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2001: A Space Odyssey (1968)

There are films that you watch and there are films that you experience, and in almost every case, a Stanley Kubrick film will fall into that second category. This becomes clearer when you tell somebody that you recently watched one of his films and they ask you what it was about. Try and answer. Sure, you can give a plot summary, but trying to articulate what the film was about is like trying to describe color to a blind person. There’s simply too much there. Never is this truer than in 2001: A Space Odyssey, Kubrick’s legendary masterpiece devoted to the majesty and mystery of our universe. Kubrick himself said in a 1968 interview, “You’re free to speculate as you wish about the philosophical and allegorical meaning of the film—and such speculation is one indication that it has succeeded in gripping the audience at a deep level—but I don’t want to spell out a verbal road map for 2001 that every viewer will feel obligated to pursue or else fear he’s missed the point.” His purpose was not to tell us what to feel, but simply to make us feel something immense. If, somehow, you come out on the other side of this remarkable piece of cinema without being moved, without feeling something, then friend, you’re doing it wrong.

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Citizen Kane (1941)

My latest viewing of Orson Welles‘ career-defining masterpiece was a palette cleanser, pulling me with great finality out of the quicksand of the 2011 Oscar race and refocusing my scope. Sometimes it takes a great film to do this, and through most of my career as a watcher I’ve used tent-pole titles to widen my perspective. This is a necessary joy at times, but Citizen Kane is, obviously, far more than just a refreshing film from another era. It is a complex portrait of one of this country’s most successful and monstrous businessmen, and the starting gun of a media war. It is the shining achievement of Welles’ career, as well as his undoing. It is considered by many to be the greatest film of all time.

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Inception (2010)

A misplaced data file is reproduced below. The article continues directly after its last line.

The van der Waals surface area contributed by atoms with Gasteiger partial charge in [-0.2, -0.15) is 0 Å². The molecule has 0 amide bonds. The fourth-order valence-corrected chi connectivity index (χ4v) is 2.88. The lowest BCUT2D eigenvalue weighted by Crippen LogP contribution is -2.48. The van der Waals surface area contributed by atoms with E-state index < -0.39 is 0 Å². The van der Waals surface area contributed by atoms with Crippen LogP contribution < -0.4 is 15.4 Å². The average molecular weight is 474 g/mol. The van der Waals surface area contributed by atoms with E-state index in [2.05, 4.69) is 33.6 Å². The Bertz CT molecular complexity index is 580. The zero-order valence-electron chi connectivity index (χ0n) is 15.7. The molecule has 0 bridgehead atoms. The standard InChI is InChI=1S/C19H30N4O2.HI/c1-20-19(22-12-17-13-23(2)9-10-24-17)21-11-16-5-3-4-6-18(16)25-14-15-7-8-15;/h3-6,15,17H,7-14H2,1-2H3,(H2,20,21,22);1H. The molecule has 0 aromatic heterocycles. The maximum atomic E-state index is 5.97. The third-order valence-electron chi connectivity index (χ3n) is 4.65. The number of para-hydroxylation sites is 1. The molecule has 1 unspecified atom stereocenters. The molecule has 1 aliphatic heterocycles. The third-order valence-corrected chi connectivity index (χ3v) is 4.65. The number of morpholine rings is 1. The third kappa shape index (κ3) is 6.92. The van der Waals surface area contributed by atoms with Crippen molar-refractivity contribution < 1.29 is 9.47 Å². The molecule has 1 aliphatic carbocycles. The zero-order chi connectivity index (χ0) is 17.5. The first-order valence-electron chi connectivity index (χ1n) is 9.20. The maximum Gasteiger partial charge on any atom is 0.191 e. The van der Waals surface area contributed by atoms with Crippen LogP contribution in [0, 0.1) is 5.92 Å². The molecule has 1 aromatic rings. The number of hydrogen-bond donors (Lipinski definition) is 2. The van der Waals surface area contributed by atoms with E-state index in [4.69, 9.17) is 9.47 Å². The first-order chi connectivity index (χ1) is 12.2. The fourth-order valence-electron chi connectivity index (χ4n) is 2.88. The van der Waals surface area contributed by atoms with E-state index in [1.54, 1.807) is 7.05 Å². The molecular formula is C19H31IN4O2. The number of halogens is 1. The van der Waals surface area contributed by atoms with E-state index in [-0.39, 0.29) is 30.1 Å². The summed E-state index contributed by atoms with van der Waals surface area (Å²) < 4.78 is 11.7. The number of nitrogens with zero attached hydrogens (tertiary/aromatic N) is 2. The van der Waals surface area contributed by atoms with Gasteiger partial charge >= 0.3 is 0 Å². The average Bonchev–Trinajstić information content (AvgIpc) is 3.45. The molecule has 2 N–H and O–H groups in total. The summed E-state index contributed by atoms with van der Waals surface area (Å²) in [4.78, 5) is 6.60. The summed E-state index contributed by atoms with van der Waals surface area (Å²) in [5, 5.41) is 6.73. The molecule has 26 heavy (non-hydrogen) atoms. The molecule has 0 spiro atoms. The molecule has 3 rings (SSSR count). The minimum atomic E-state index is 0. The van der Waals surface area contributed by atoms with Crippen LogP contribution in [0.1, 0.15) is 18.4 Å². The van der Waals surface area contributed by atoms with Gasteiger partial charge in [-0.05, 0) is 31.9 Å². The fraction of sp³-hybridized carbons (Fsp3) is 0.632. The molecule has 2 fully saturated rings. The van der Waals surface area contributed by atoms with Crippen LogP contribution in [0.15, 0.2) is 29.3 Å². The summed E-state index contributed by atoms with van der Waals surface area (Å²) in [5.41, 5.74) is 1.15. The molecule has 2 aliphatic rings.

Sometimes, in some ways, it feels as though Christopher Nolan might be tricking us. After Inception‘s release there were endless conversations and references made to the film’s strenuous complexity. People spoke of it as though it were as mysterious as Lost, when the reality is that it just sort of feels that way. Sure, Nolan is weaving a complicated fiction, but are there really that many stones left unturned? Are there really that many elements of this story left ambiguous? It seems much more the case that Nolan has simply done a masterful job of convincing us that if we want to appreciate this story, we had better stay on our toes. Meanwhile, as we kill ourselves trying to appreciate every last technical tidbit, we become immersed in this: an astonishing action movie with a broken heart.

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Beauty and the Beast (1991)

60 Second Review

There are two kinds of movies. Movies that exist in the present, that you can consider and weigh and appraise impartially, and movies from your childhood; movies that have been a part of you since as far back as you can remember. Beauty and the Beast is squarely with the latter, insomuch as I don’t feel confident I can even have an objective response to it. This isn’t exclusively because I grew up with it, though that plays a huge role. Nearly as important is Disney’s masterful wielding of nostalgia. All of their films, even the ones you’re seeing for the first time, contain that magical schmaltz of childhood. Though every so often you get the feeling you’re being just a little bit manipulated, it’s easy enough to just go with it.